You know it, but it happens quite rarely. Somehow a given is changed and an entirely new scale is introduced.
In Denmark, for instance, the metric system was introduces in 1907. An equally large change is happening in business life.
An early morning in the not so far future you will wake up, fumble to open you newspaper – and then sit straight up in your bed rubbing your sleepy eyes. The headline at the Wall Street Journal and the China Economic Times will read:
‘The world’s smallest companies – celebrating the teams that designed them.’
That is a change. We are all familiar with the Fortune 500 lists and remember the images of the winning – male – CEOs on the cover of the yearly biggest-list-edition in global business magazines. We know the images of those leading the world’s biggest companies where size matters and success is measured in terms of revenue and numbers of employees.
Since the industrial revolution, the world has admired the big companies. State politics have supported them; civil servants have struggled to create intensives to make them flourish, at business schools students have dreamed of one day being a top CEO. The Old Big Ones created value, stability, jobs and even entire communities, cities and states in the post war area.
Nevertheless, this is ending, because the Old Big Ones belong to a world of which only traces still exist. The future covers will not celebrate big – they will celebrate small. They will not celebrate individuals. They will celebrate teams and many of these teams will have designers as the cover girl.
In this setting, policy makers, entrepreneurs and investors need to rethink their perception of the right size. In a world very far from the Post War era, the values are changing. Creativity, freedom, flexibility, sharing, openness, transparency are valued and the Old Big Ones are facing huge challenges from the public, from states and from stakeholders.
The young and engaged are abandoning the hierarchy and limited visions of the Old Big Ones to start their own, small, flexible and flat entities. They do not work to work, but to live the lives they desire.
All over the world, these people are creating networks, finding new ways of collaboration, and implementing alternatives to shareholder models.
You might have noticed an infographic that surfed Facebook and LinkedIn in the beginning of 2015. It showed that Airbnb as one of the largest accommodation providers in the world do not own any real estate; that Uber who is aiming at becoming the biggest taxi company in the world does not own any cars, and that the globally leading media platform Facebook does not create any content.
Maybe that infographic was what made the ways of the new companies broadly known.
Airbnb, Uber, Kickstarter, Instagram, Flickr and the likes are the new big ones – but they are really very small and they differ from the Old Big Ones in many other ways. Let us call them the New Small Ones.
The New Small Ones are team based and proudly boast their employees. Their teams are small and many have designers among their founders. The New Small Ones work from digital platforms and if you pop by their offices you will find very little mahognany paneling, suits and little carpets but very open office spaces, scribbling walls, shorts and lacquered concrete floors. Moreover, the New Small Ones are actually good at doing business. They raise huge investments, their turnover is exploding, as well as their reach. Finally, they all work with a shared large vision other than profit. They want to share, use existing structures, address climate changes or create jobs for the bottom of the pyramid.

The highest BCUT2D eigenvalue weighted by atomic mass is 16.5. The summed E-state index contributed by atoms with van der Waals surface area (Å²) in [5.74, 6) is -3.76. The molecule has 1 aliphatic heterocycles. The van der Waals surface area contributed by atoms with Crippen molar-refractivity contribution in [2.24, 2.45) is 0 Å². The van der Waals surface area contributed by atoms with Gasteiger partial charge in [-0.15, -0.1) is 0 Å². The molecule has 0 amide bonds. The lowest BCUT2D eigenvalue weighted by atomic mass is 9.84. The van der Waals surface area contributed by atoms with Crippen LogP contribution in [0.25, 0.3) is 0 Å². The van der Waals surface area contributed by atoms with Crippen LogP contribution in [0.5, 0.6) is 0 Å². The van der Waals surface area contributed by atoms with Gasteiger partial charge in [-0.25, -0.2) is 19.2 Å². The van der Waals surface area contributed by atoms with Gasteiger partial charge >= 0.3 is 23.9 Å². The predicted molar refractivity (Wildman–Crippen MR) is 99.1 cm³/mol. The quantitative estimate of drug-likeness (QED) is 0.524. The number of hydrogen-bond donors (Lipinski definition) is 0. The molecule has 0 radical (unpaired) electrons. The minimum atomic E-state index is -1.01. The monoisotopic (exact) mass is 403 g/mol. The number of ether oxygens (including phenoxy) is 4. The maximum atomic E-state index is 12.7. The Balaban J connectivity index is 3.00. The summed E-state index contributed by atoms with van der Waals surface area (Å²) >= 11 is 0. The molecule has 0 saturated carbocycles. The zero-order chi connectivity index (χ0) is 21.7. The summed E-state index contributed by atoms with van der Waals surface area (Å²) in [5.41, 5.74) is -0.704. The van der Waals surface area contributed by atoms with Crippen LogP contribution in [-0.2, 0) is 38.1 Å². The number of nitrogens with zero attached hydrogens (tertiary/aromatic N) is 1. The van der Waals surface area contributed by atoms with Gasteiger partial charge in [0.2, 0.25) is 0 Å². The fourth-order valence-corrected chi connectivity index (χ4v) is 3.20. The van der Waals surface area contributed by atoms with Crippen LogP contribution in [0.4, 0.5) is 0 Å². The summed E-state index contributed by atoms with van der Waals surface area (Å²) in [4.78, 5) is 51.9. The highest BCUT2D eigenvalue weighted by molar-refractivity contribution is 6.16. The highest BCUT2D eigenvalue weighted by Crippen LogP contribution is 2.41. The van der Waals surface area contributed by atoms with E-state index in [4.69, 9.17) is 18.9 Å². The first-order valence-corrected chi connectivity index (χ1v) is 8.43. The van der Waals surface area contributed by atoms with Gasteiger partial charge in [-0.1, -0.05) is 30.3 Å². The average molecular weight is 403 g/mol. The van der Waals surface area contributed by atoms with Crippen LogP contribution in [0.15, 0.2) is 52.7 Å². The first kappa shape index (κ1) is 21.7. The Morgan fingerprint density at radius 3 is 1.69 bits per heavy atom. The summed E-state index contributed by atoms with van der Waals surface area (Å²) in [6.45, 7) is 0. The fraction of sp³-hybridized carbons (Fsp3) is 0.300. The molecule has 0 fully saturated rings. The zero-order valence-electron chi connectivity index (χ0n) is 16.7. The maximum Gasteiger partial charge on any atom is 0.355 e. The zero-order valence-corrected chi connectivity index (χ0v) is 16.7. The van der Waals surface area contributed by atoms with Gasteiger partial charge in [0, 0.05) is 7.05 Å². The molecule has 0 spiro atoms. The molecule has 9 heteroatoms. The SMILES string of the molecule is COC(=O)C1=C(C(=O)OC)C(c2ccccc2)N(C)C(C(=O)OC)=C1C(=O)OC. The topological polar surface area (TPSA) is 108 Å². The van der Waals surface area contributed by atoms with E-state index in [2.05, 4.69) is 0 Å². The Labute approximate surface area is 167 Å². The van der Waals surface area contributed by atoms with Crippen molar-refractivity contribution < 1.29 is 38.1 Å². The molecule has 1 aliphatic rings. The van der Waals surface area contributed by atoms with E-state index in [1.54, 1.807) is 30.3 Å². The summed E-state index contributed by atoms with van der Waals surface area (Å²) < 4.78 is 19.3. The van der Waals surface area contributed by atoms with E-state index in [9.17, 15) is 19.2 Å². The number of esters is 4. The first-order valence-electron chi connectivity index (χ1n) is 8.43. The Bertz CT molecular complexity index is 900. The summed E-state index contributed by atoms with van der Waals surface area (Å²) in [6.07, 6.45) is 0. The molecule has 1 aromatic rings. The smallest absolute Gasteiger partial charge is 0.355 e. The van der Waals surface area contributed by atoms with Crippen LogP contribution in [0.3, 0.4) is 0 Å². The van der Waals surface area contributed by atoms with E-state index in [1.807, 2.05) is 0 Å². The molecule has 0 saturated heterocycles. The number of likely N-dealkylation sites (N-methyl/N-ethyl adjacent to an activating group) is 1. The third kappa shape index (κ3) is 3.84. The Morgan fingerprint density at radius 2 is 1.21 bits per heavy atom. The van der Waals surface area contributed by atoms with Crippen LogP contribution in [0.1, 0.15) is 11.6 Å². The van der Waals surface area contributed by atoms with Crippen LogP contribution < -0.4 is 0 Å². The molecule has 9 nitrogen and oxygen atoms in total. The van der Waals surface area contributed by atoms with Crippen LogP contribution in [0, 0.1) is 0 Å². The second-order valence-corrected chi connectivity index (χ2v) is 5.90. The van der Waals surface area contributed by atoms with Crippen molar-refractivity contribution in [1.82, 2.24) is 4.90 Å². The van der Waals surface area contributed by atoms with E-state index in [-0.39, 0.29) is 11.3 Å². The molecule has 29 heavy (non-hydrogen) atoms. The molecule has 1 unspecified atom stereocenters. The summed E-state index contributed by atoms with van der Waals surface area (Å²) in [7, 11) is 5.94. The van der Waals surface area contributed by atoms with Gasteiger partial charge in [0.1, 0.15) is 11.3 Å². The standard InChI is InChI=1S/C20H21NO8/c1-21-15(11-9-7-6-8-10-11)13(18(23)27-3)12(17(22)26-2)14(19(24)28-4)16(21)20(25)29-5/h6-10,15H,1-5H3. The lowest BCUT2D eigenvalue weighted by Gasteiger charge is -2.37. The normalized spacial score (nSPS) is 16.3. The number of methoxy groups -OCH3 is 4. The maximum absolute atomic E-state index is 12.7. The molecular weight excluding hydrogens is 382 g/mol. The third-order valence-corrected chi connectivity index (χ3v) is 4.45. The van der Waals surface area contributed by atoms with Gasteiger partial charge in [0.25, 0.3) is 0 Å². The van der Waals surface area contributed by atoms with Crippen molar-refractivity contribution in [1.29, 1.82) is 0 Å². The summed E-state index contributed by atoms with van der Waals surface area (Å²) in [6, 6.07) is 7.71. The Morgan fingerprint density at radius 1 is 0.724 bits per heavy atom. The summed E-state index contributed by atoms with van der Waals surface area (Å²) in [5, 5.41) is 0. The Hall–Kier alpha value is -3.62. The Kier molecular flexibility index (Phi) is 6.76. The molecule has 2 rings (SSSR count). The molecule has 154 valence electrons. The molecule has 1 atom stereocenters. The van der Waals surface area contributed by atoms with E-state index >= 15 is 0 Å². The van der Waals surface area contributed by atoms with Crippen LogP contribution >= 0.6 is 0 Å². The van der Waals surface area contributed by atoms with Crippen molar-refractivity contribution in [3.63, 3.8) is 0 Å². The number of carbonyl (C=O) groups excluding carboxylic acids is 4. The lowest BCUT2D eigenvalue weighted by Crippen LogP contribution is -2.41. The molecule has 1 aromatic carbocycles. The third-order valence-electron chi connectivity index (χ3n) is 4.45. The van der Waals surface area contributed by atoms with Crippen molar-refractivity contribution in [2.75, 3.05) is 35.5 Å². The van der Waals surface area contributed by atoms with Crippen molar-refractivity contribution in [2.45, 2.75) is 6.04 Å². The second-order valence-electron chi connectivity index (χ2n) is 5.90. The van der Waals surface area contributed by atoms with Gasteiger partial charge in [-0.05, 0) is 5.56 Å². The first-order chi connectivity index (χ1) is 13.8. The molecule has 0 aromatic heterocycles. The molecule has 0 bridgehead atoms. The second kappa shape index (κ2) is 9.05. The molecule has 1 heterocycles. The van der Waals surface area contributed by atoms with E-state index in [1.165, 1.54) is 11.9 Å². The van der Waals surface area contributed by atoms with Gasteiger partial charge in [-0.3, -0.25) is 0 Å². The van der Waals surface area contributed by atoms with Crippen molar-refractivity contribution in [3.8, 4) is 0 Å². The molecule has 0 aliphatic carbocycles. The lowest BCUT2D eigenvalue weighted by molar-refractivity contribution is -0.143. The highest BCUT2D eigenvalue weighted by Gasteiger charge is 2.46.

However, it is possible to get even smaller.
Next to the New Small Ones are the New Really Small Ones.
they are booming all over the world, they live on digital platforms, are formed by groups of friends or peers and some have even reached the stage where it is impossible to get any smaller.
The value exchange system Bitcoin is virtually not there and no one really knows who created the online payment peer-to-peer system, enabling users to transact directly without an intermediary – a bank for instance. Bitcoin is a DAO.
A DAO is a decentralised network of independent agents. Among them, they carry out production functions where the tasks are divided into computationally intractable tasks and tasks, which it performs itself.
A DAO as a company runs without any human involvement under the control of an incorruptible set of rules. The rules are simply open-source software, distributed across the computers of the people involved.
Adam Lent from the RSA ponders a future where traditional large companies ‘might be challenged by an arrangement where groups of self-employed individuals with complementary skills and experience contract with each other to pursue a certain commercial project. The co-ordination, decision-making and operational matters usually handled by the corporate hierarchy would be managed by a combination of computer code and a diversity of individuals and organizations in return for material incentives such as an automatic share of profits. The trust required to ensure that all the contracted parties had the necessary skills and resources to fulfil their functions would be built into the very code and processes that facilitate the contracts’
Until now, DAO’s are as small as it gets – but maybe it will get even smaller. As of now, we do not fully understand the implications of this development. We do not know what it will mean in terms of job creation, work/job balance, labor market and much more, but a guess is that soon most of what we know will be profoundly changed.
We are at a time where our Metric system is changing, and the first thing we need to do is to pay attention to the changes. The next thing might be to start looking towards designers – because designers are the ones founding many of the New Small Ones.